Bishop Dembélé who is a frontline member of RECOWA-CERAO urged the military officials “to ensure a return to democracy as promised but most especially ensuring the new leadership of the country put the people first and tackle the security challenges facing the nation.”

Asked about the role of the Church in the current crisis, the 57-year-old Prelate noted, “For us the Catholic Church in Mali, our role is to preach peace; our role is to preach dialogue. We shall continue in this path of dialogue for peace just like Cardinal Jean Zerbo and some religious leaders initiated.”

“In a state of law, power is not in the hands of certain individuals but to the people. The anger of our people led to this crisis, but we must work for peace and reconciliation in Mali,” Bishop Dembélé said.

He continued in recollections, “The Bishops in Mali have always issued messages before every election in our country sounding the alert and inviting the government to organize transparent elections, ensure good governance and better management of resources.”
“But it seems our messages are never taken into consideration that is why we find ourselves in this situation today,” the Local Ordinary of Kayes Diocese told ACI Africa and added, “If the opinion of the Episcopal Conference of Mali is needed to mediate in bringing back stability and peace in the country, then we are ready.”

As a way forward, the Bishop urged the people of God in Mali to “seek the path to conversion” and to accept dialogue in the spirit of truth and honesty.
“We all want change in our

country, but this change can only be possible if individually we seek the path to conversion. It is for Malians be they Muslims or Christians or members of traditional religion, to do an examination of conscience and accept personal and community conversion in order to engage in sincere dialogue,” he said.

The Malian Prelate added, “Now there is this coup d’état to demand change we really wonder where change should come from. As long as we don’t change our behavior, our mentality, we will always have a repeat of the current situation.”

On Tuesday, August 18, President Keita announced his resignation and dissolved parliament hours after mutinying soldiers detained him at gunpoint, Aljazeera reported.
“For seven years, I have with great joy and happiness tried to put this country on its feet. If today some people from the armed forces have decided to end it by their intervention, do I have a choice? I should submit to it because I do not want any blood to be shed,” President Keita said August 18 during the televised address to the nation.

Rev. Fr. George Nwachukwu
RECOWACERAO NEWS AGENCY, RECONA

Continue Reading

FOREIGN NEWS

Harris accepts VP nomination

Published

on

Harris accepts VP nomination

Senator Kamala Harris formally accepted the Democratic nomination for vice president on Wednesday following a scathing speech by former President Barack Obama, who said the fate of the nation” depends entirely on the outcome of this election.”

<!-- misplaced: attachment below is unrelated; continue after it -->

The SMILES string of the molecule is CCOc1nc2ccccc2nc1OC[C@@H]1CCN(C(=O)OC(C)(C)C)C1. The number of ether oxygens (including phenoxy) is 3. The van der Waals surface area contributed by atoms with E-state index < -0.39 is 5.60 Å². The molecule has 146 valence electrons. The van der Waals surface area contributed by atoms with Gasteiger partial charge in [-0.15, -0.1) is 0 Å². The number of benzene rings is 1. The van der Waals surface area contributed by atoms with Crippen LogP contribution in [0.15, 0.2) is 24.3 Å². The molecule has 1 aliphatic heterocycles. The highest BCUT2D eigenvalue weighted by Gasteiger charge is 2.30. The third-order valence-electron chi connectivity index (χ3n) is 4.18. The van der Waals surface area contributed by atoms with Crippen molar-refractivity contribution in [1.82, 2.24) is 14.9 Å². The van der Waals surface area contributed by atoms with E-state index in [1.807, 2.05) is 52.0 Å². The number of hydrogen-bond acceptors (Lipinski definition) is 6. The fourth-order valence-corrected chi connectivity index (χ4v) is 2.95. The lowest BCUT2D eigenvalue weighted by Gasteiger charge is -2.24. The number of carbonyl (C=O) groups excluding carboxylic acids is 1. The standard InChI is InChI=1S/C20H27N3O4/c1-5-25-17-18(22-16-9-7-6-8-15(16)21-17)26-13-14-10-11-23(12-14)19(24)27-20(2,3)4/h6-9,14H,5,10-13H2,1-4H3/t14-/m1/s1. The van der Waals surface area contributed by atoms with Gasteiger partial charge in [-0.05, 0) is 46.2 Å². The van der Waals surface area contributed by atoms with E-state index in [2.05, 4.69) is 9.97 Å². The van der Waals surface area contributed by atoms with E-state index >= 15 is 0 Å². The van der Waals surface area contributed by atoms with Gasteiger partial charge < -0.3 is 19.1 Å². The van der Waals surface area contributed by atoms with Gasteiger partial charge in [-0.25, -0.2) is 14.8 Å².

Both Mr. Obama and Harris stressed the importance of voting, with Harris saying “we’re all in this fight together.” Harris sounded an optimistic note by highlighting her personal history and the promise of America, saying she was “so inspired by a new generation.”

“Make no mistake, the road ahead will not be not easy,” she said. “We will stumble. We may fall short. But I pledge to you that we will act boldly and deal with our challenges honestly. We will speak truths. And we will act with the same faith in you that we ask you to place in us.” She called Mr. Trump a “predator” in a speech that came after Mr. Obama issued his most forceful rebuke of his successor to date, saying Mr. Trump “hasn’t grown into the job because he can’t.”

“This president and those in power — those who benefit from keeping things the way they are — they are counting on your cynicism,” Mr. Obama said. “They know they can’t win you over with their policies. So they’re hoping to make it as hard as possible for you to vote, and to convince you that your vote doesn’t matter.

That’s how they win. That’s how they get to keep making decisions that affect your life, and the lives of the people you love. That’s how the economy will keep getting skewed to the wealthy and well-connected, how our health systems will let more people fall through the cracks. That’s how a democracy withers, until it’s no democracy at all.”

Mr. Obama and Hillary Clinton, speaking earlier in the night, both said they had hoped Mr. Trump would rise to the occasion. But they both stressed what they called his failures while in office, with Mr. Obama saying Mr. Trump has shown “no interest in treating the presidency as anything but one more reality show that he can use to get the attention he craves.”

Continue Reading

FOREIGN NEWS

Mali coup leaders vow to hold elections as history repeats itself

Published

on

Mali coup leaders vow to hold elections as history repeats itself

The Malian soldiers who forced President Ibrahim Boubacar Keita to resign in a coup promised early Wednesday to organize new elections after their takeover was swiftly condemned by the international community.

In a statement carried overnight on state broadcaster ORTM, the mutinous soldiers who staged Tuesday’s military coup identified themselves as the National Committee for the Salvation of the People led by Colonel Major Ismael Wagué.

“With you, standing as one, we can restore this country to its former greatness,” Wagué said, announcing that borders were closed and that a curfew was going into effect from 9 p.m. to 5 a.m

The news of Keita’s departure was met with jubilation by anti-government demonstrators in the capital, Bamako, and alarm by former colonial ruler France and other allies and foreign nations.

The U.N. Security Council scheduled a closed meeting Wednesday August 19, 2020 afternoon to discuss the unfolding situation in Mali, where the U.N. has a 15,600-strong peacekeeping mission. Keita, who was democratically elected in a 2013 landslide and re-elected five years later, still had three years left in his term.

But his popularity had plummeted, and demonstrators began taking to the streets calling for his ouster in June.

West African regional bloc ECOWAS had sent mediators to try and negotiate a unity government but those talks fell apart when it became clear that the protesters would not accept less than Keita’s resignation.

Continue Reading

Trending